Saint Edward the Martyr was officially established a parish on July 1, 1984 by the Most Reverend Thomas J. Connolly, D.D., the fourth Bishop of Baker Diocese (1971-1999). As is the case with every Catholic parish, Saint Edward is delineated in terms of the specific territory it covers. Accordingly, the parochial territory of Saint Edward include “That portion of Jefferson County, as now bounded and described, lying within the boundaries, as now described, of the Deschutes National Forest; and, that portion of Deschutes County, as now bounded and described, lying east of the common Deschutes-Lane County line, north of the common township line between T. 16 2., T. 17 S., and west of the common meridian line between R. 11 E., R. 12 E.”
In several respects, the story of Saint Edward the Martyr Parish may be likened to the mustard seed which we read about in the synoptic gospels (cf. Matthew 13:31–32; Mark 4:30–32; and Luke 13:18–19). From a humble beginning, through little steps over the years, the Parish has progressively established itself as a unique, warm, and welcoming community of Catholic Christians reflective of the demographic realities of the United States of America. Equally reflective of Saint Edward’s uniqueness is the interior design and carvings ornamenting the main Church auditorium and Saint Winefride’s Garden and Cemetery.
Going back in time, we discover that Saint Edward’s Parish owes its existence to the pattern of settlement that has taken place in the Sisters area in nearly three centuries. Sisters Country had been originally inhabited by “First Americans” 7,700 years ago. Their main activities were the gathering of huckleberry, root and nut, as well as fishing and hunting. However, it was not until 1790 that Sisters Country became known to the modern world when the Spaniard Manuel Quimper first mapped the Cascade Range. In 1805, Lewis and Clark discovered the snow-capped peaks of the “Western Mountains” (Cascade Range), renaming Mount Vancouver as Mount Jefferson (10,497 feet) in honor Thomas Jefferson (April 2 or 13, 1743– July 4, 1826), the third President of the United States of America (1801–1809) who had sent them on their expedition. From 1825 through 1859, when Oregon became the 33rd state of the Union, Lts. Henry Abbot and Robert S. Williamson led the “Pacific Railroad Survey” to determine whether a railroad could be placed over the Cascades. By 1865, the Santiam Wagon Road was completed. Congress then approved homesteading, camps were established, water rights appropriated, and mills built. Sisters became an incorporated City in 1946. Prior to that, settlers in the area had to contend with heavy snows in the winter, droughts, and several fires, one leveling half of the “Pioneer town”. In time, mills began closing, with the last mill in Sisters closing in 1963. The above-stated is the general historical matrix in which Saint Edward the Martyr was established and built.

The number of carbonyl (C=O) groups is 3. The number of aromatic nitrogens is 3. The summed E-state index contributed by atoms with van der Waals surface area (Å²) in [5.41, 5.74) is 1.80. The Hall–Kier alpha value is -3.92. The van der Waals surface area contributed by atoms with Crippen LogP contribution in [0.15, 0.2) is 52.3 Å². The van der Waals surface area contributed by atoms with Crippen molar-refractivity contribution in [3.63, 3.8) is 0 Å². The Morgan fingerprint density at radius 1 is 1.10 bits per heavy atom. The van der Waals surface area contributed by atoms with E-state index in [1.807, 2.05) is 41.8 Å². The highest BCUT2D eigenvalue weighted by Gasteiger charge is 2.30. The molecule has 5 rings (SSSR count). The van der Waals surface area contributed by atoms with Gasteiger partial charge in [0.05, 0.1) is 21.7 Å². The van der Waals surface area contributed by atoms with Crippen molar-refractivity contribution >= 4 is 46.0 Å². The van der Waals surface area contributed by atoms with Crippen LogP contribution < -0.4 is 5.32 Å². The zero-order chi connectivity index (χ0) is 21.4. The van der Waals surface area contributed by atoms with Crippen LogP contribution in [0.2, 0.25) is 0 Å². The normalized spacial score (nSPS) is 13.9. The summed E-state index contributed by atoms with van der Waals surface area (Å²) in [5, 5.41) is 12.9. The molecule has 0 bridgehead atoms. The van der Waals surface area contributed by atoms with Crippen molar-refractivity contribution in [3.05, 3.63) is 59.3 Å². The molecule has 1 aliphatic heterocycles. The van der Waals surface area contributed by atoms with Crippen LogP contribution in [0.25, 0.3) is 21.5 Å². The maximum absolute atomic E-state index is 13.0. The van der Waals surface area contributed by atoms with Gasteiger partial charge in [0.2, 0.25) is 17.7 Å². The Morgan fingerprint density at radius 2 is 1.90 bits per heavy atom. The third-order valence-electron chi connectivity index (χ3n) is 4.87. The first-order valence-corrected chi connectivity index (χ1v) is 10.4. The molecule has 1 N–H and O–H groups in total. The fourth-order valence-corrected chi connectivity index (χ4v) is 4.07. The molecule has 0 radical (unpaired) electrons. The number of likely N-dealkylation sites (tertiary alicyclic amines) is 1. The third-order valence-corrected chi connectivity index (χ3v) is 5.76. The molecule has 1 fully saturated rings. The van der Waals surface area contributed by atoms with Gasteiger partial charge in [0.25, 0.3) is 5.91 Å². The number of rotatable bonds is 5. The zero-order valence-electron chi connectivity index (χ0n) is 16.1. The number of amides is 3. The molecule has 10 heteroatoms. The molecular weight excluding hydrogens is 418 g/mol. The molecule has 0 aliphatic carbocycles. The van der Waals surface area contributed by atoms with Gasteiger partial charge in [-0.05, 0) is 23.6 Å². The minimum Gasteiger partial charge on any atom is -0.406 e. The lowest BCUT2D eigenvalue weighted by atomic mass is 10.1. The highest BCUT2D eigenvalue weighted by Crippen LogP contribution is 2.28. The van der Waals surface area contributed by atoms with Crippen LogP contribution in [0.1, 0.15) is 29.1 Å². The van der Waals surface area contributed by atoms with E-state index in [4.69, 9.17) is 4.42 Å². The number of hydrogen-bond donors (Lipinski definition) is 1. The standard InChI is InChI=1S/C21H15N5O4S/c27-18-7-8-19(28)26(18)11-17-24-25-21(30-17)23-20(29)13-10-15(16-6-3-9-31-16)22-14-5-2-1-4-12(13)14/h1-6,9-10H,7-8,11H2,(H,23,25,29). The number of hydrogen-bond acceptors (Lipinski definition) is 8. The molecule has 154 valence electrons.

Before the 1960s, Catholics who lived in the Sisters Country had to travel to either Bend or Redmond for Masses and other activities, since there was no structure on ground to support an independent church community. In 1962, Rex and Minerva Trowbridge donated a piece of land on Cascade and Locust for the construction of a church building in Sisters. Subsequently, Bishop Francis P. Leipzig, the fourth bishop of the then Diocese of Baker City (July 1950-April 1971), having provided a plan, authorized the construction of a small mission church on the same land. Under the guidance of Father Francis McCormack of Saint Thomas Church, Redmond, a building committee composed of Pete Leithauser (chairman), the Trowbridges, and Connie Amsberry was constituted. Lumber for the construction was donated by Phil Dahl, and the building project received a boost when the Catholic Extension Society of Chicago donated $10,000—nearly half the total cost. Moreover, the 16 families in Sisters and 8 from Camp Sherman also made their individual donations. Thereafter, construction work began, and the first Mass was celebrated Christmas Eve of 1963. On April 5, 1964, Bishop Leipzig dedicated the newly built church under the title Saint Edward Mission. Although some debt had been incurred during the construction of the church, by May 9, 1969 it had all been paid off. Apart from the celebration of Sunday Masses, Sisters Brendan and Bernadette from Prineville coordinated the Confraternity of Christian Doctrine program assisted by some ladies in the parish.